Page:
Maersk’s New Latin American Service Calls on Port of Savannah
West Coast South America Service connects Georgia exports to Ecuador and Peru
Georgia Ports Authority’s (GPA) Executive Director Curtis J. Foltz announced that Maersk has added the Port of Savannah to its newest all-water service, Spondylus. Named for the seashell that once was used as currency for trade by Andeans in Ecuador, the new service will call on Savannah weekly.
“We appreciate Maersk’s confidence in our ability to handle its container volume now and in the future,” said Foltz. “The Port of Savannah offers a logistically friendly location with two on-terminal rail providers and immediate access to two interstate highways, which helps us attract additional cargo.”
The service first called on Garden City Terminal on February 23, 2011. The Spondylus service deploys four vessels with 1,700-TEU (twenty-foot equivalent unit) capacity and is expected to bring about 22,000 TEUs annually through Savannah. Port rotation includes: Savannah, Miami, Manzanillo, Balboa, Esmeraldas, Paita, Guayaquil, New York/New Jersey and Philadelphia.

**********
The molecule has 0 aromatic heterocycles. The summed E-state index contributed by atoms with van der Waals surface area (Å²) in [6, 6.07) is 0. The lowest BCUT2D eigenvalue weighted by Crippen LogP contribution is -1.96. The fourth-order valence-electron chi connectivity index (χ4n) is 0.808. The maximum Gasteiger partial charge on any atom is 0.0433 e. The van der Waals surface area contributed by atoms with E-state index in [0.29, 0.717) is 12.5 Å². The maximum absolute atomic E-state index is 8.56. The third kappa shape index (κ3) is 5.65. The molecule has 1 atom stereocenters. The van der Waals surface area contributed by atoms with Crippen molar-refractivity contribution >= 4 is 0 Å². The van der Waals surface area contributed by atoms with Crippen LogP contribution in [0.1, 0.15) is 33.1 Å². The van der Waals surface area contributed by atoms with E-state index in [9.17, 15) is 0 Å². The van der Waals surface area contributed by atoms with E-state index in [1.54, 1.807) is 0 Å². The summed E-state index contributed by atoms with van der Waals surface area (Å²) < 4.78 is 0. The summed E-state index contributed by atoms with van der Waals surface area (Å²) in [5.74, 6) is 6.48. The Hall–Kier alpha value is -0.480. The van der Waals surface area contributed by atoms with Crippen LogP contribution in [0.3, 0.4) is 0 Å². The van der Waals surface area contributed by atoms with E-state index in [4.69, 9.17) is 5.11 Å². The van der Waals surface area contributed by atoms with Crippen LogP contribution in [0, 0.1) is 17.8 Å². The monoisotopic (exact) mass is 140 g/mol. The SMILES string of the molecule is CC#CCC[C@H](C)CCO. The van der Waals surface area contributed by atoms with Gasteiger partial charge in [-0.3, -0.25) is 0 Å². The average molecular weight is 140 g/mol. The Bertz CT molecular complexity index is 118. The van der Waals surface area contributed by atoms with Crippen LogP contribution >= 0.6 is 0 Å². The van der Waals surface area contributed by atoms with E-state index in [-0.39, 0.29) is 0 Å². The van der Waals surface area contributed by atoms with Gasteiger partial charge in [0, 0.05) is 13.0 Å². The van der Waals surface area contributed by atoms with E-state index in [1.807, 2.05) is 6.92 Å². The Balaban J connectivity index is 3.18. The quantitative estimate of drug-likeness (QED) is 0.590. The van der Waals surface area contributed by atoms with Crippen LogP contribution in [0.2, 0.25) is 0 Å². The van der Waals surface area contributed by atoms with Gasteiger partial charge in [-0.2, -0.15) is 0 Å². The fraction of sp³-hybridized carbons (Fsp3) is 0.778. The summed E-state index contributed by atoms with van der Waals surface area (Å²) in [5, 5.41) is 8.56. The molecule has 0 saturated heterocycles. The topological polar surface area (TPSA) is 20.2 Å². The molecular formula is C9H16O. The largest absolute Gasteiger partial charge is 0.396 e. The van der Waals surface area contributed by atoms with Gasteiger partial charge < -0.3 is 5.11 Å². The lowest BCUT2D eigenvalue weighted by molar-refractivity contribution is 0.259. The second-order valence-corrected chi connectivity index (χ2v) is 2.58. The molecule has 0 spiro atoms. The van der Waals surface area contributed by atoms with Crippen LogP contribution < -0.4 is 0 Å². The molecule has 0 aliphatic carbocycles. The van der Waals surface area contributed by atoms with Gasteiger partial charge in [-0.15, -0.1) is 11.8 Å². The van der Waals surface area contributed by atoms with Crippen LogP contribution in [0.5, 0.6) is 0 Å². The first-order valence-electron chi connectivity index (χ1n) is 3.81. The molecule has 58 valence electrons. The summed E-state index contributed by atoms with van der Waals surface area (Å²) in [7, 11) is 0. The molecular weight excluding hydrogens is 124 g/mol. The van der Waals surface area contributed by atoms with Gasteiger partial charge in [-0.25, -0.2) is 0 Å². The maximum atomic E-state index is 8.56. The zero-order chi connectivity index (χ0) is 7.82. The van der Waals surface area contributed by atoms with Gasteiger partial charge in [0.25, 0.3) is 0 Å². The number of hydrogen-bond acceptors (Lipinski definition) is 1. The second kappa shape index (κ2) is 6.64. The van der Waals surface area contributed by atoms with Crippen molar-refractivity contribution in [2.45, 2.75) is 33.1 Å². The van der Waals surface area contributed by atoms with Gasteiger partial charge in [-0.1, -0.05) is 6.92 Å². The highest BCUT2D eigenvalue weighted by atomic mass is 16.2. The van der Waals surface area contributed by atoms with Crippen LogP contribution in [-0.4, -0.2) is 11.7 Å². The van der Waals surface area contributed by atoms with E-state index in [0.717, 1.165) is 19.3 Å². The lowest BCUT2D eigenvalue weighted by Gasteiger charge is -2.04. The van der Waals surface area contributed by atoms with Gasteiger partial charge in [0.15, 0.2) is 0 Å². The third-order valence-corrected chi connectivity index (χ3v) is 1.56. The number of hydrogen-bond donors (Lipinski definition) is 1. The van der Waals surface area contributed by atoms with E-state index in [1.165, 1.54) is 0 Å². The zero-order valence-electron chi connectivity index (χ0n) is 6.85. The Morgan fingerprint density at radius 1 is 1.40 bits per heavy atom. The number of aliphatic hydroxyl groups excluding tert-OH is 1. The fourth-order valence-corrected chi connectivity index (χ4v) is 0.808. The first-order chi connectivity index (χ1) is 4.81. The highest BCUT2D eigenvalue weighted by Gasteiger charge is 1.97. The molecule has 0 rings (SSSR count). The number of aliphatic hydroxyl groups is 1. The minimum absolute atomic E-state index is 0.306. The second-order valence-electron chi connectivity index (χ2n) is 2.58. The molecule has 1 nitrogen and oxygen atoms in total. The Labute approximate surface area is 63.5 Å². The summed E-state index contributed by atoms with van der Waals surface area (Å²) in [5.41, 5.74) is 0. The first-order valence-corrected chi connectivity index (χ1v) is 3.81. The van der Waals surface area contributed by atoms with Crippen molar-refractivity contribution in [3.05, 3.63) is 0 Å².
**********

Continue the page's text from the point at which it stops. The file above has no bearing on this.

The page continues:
Georgia exporters have a great opportunity to ship woodpulp and paperboard directly from Savannah to Ecuador and Peru to make cartons for fruit shipments. This packaging is then used to carry fruits and vegetable products on the Spondylus service to Savannah, the established gateway for refrigerated container cargo in the South Atlantic.
The primary import commodities from the region in addition to fruits and vegetables are lumber, plywood, fish and foodstuffs.
"As the second largest port on the U.S. East Coast, the Port of Savannah is quickly expanding its Latin American reach with nine services,” said GPA’s Chief Commercial Officer Clifford R. Pyron.
Georgia’s deepwater ports and inland barge terminals support more than 295,000 jobs throughout the state annually and contribute $15.5 billion in income, $61.7 billion in revenue and $2.6 billion in state and local taxes to Georgia’s economy. The Port of Savannah handled 8.6 percent of the U.S. containerized cargo volume and 12.4 percent of all U.S. containerized exports in 2010.